986 P.2d 914 (Ariz.App. Div. 2 1999), 2 CA-CR 98-0560, State v. Tamplin
|Docket Nº:||2 CA-CR 98-0560.|
|Citation:||986 P.2d 914, 195 Ariz. 246|
|Party Name:||The STATE of Arizona, Appellee, v. Greg David TAMPLIN, Appellant.|
|Case Date:||August 27, 1999|
|Court:||Court of Appeals of Arizona|
Janet Napolitano, Arizona Attorney General By Paul J. McMurdie and Jack Roberts, Phoenix, Attorneys for Appellee.
Susan A. Kettlewell, Pima County Public Defender By John F. Palumbo, Tucson, Attorneys for Appellant.
PELANDER, Presiding Judge.
¶ 1 Appellant was convicted after a jury trial of two counts of armed robbery, two counts of kidnapping, two counts of aggravated assault with a deadly weapon, and one count of theft by control. He was sentenced to mitigated, concurrent prison terms of seven years for the armed robbery and kidnapping convictions, five years for the aggravated assaults, and .75 years for the theft conviction. The sole issue raised on appeal is whether the trial court committed fundamental error in instructing the jurors concerning appellant's knowledge of whether his conduct was wrong. We affirm.
¶ 2 We view the facts and all reasonable inferences therefrom in the light most favorable to upholding the verdicts. State v. Atwood, 171 Ariz. 576, 832 P.2d 593 (1992). On November 29, 1997, appellant and his cousin robbed a Tucson restaurant, where the cousin worked, as it was closing for the day. After pointing a gun at two of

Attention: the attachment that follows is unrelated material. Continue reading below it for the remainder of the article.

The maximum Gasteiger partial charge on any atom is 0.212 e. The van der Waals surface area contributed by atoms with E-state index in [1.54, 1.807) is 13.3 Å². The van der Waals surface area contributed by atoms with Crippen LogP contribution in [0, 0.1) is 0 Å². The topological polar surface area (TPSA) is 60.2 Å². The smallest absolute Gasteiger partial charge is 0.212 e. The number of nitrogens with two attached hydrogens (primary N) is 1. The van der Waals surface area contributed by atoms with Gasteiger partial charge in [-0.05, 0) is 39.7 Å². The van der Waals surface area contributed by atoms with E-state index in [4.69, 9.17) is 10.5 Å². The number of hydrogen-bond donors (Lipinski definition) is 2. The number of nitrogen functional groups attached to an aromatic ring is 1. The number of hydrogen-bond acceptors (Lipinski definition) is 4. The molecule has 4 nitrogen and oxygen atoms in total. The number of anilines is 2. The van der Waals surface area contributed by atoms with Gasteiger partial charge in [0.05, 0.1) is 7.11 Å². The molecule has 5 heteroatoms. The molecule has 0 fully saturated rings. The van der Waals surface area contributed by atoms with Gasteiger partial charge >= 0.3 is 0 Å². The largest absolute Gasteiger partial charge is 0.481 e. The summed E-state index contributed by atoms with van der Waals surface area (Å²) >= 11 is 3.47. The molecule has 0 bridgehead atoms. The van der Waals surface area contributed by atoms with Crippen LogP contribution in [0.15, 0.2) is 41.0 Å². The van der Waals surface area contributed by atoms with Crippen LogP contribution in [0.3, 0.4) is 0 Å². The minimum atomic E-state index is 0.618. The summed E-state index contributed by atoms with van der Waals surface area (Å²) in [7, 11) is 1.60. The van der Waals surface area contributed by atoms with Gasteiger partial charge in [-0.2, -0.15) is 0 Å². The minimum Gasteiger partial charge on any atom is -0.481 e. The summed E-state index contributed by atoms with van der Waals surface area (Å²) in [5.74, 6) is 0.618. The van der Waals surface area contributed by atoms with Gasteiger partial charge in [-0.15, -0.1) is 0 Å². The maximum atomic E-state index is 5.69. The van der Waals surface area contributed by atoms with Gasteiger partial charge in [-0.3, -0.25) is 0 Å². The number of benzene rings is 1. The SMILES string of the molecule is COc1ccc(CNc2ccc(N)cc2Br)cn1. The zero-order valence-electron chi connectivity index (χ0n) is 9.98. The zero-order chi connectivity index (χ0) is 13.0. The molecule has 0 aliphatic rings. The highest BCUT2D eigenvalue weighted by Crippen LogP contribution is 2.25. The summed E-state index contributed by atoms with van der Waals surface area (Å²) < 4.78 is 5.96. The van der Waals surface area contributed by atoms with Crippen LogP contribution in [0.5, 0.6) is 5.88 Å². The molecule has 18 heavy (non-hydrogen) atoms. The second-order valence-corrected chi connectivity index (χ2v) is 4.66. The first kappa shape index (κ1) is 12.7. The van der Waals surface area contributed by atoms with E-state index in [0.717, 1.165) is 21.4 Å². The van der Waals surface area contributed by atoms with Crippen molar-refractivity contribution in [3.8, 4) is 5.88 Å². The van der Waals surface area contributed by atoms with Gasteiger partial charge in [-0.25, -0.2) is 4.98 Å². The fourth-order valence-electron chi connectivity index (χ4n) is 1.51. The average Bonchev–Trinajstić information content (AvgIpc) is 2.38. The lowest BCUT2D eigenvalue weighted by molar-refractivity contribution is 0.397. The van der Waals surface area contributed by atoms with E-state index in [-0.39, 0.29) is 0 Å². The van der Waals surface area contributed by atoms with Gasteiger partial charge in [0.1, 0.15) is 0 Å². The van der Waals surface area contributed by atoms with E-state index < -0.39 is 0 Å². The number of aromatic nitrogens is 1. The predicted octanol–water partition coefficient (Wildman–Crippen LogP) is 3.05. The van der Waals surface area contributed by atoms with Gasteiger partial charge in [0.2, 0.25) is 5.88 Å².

[195 Ariz. 247] the employees, appellant had one of them place the restaurant's money into bags. He fled with the money but was apprehended almost immediately. Appellant was interrogated at the police station. He admitted to the officers that discarded items, including a .22 caliber handgun, a blue knit cap with holes cut for eyes, a blue sweater, and a glove, all used in the commission of the offenses, were his. He initially denied committing the robbery but, during the interview, admitted that he and his cousin had planned the robbery weeks in advance, explained how he had planned to perpetrate the offenses, admitted pointing the gun at the two employees, and admitted taking the money. After the interview, appellant also showed the officers where he had left the bags containing the cash that was taken in the robbery.
¶ 3 Appellant's defense was insanity. A police detective testified that, during the interrogation, appellant had stated that although he knew his conduct was illegal, he had been hearing voices. A psychiatrist testified that appellant exhibited numerous mental disorders at the time of the offenses and that his commission of the crimes was in response to auditory hallucinations that commanded him to act. On cross-examination, the psychiatrist testified that appellant was not necessarily precluded by his mental disorders from discerning the wrongfulness of his conduct. The state's psychiatrist testified that appellant understood at the time of the offenses "that what he was doing was wrong."
¶ 4 The trial court instructed the jurors:
Knowledge that an act was wrong, as the phrase is used in these instructions, means knowledge that the act was wrong according to generally accepted moral standards of the community and not the defendant's own individual moral standards. Knowledge that an act was forbidden by law will permit the inference of knowledge that the act was...
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